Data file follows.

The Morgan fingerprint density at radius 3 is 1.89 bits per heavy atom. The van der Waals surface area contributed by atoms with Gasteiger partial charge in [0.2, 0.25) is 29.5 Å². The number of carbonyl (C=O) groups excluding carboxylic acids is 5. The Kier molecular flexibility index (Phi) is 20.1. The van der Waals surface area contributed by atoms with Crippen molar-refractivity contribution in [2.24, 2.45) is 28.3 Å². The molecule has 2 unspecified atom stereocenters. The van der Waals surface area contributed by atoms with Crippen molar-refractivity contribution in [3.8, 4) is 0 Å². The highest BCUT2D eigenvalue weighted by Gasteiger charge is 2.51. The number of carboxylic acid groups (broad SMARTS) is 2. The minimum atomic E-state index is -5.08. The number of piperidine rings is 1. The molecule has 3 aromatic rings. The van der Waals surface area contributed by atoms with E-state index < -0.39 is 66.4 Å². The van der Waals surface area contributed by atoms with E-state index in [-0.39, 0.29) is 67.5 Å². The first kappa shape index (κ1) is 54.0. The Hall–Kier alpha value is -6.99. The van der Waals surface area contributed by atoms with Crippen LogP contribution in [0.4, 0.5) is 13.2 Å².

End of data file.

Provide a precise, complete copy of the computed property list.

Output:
The Morgan fingerprint density at radius 3 is 1.89 bits per heavy atom. The van der Waals surface area contributed by atoms with Gasteiger partial charge in [0.2, 0.25) is 29.5 Å². The number of carbonyl (C=O) groups excluding carboxylic acids is 5. The Kier molecular flexibility index (Phi) is 20.1. The van der Waals surface area contributed by atoms with Crippen molar-refractivity contribution in [2.24, 2.45) is 28.3 Å². The molecule has 2 unspecified atom stereocenters. The van der Waals surface area contributed by atoms with Crippen molar-refractivity contribution in [3.8, 4) is 0 Å². The highest BCUT2D eigenvalue weighted by Gasteiger charge is 2.51. The number of carboxylic acid groups (broad SMARTS) is 2. The minimum atomic E-state index is -5.08. The number of piperidine rings is 1. The molecule has 3 aromatic rings. The van der Waals surface area contributed by atoms with E-state index < -0.39 is 66.4 Å². The van der Waals surface area contributed by atoms with E-state index in [-0.39, 0.29) is 67.5 Å². The first kappa shape index (κ1) is 54.0. The Hall–Kier alpha value is -6.99. The van der Waals surface area contributed by atoms with Crippen LogP contribution in [0.4, 0.5) is 13.2 Å².